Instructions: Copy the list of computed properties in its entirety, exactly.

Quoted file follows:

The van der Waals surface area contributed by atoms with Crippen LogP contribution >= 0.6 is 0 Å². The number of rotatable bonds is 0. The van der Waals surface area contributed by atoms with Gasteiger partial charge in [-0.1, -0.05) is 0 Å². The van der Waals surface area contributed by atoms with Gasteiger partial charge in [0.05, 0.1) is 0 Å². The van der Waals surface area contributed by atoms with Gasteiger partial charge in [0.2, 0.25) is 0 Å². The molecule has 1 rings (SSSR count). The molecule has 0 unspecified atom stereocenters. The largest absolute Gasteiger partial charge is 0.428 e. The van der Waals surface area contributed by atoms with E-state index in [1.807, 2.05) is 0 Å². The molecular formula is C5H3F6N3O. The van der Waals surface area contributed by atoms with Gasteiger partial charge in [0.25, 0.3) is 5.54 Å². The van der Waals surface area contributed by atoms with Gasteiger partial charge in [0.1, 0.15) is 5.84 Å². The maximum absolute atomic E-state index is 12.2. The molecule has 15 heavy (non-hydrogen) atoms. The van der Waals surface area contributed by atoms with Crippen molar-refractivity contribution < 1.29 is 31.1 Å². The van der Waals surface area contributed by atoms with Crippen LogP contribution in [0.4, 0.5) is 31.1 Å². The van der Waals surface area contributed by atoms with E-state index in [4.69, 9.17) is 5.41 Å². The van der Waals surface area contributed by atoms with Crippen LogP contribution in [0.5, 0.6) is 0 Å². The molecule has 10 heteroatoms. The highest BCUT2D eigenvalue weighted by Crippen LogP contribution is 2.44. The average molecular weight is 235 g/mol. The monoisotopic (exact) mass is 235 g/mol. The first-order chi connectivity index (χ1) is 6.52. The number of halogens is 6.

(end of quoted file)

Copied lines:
The van der Waals surface area contributed by atoms with Crippen LogP contribution >= 0.6 is 0 Å². The number of rotatable bonds is 0. The van der Waals surface area contributed by atoms with Gasteiger partial charge in [-0.1, -0.05) is 0 Å². The van der Waals surface area contributed by atoms with Gasteiger partial charge in [0.05, 0.1) is 0 Å². The van der Waals surface area contributed by atoms with Gasteiger partial charge in [0.2, 0.25) is 0 Å². The molecule has 1 rings (SSSR count). The molecule has 0 unspecified atom stereocenters. The largest absolute Gasteiger partial charge is 0.428 e. The van der Waals surface area contributed by atoms with E-state index in [1.807, 2.05) is 0 Å². The molecular formula is C5H3F6N3O. The van der Waals surface area contributed by atoms with Gasteiger partial charge in [0.25, 0.3) is 5.54 Å². The van der Waals surface area contributed by atoms with Gasteiger partial charge in [0.1, 0.15) is 5.84 Å². The maximum absolute atomic E-state index is 12.2. The molecule has 15 heavy (non-hydrogen) atoms. The van der Waals surface area contributed by atoms with Crippen molar-refractivity contribution < 1.29 is 31.1 Å². The van der Waals surface area contributed by atoms with Crippen LogP contribution in [0.4, 0.5) is 31.1 Å². The van der Waals surface area contributed by atoms with E-state index in [4.69, 9.17) is 5.41 Å². The van der Waals surface area contributed by atoms with Crippen LogP contribution in [0.5, 0.6) is 0 Å². The molecule has 10 heteroatoms. The highest BCUT2D eigenvalue weighted by Crippen LogP contribution is 2.44. The average molecular weight is 235 g/mol. The monoisotopic (exact) mass is 235 g/mol. The first-order chi connectivity index (χ1) is 6.52. The number of halogens is 6.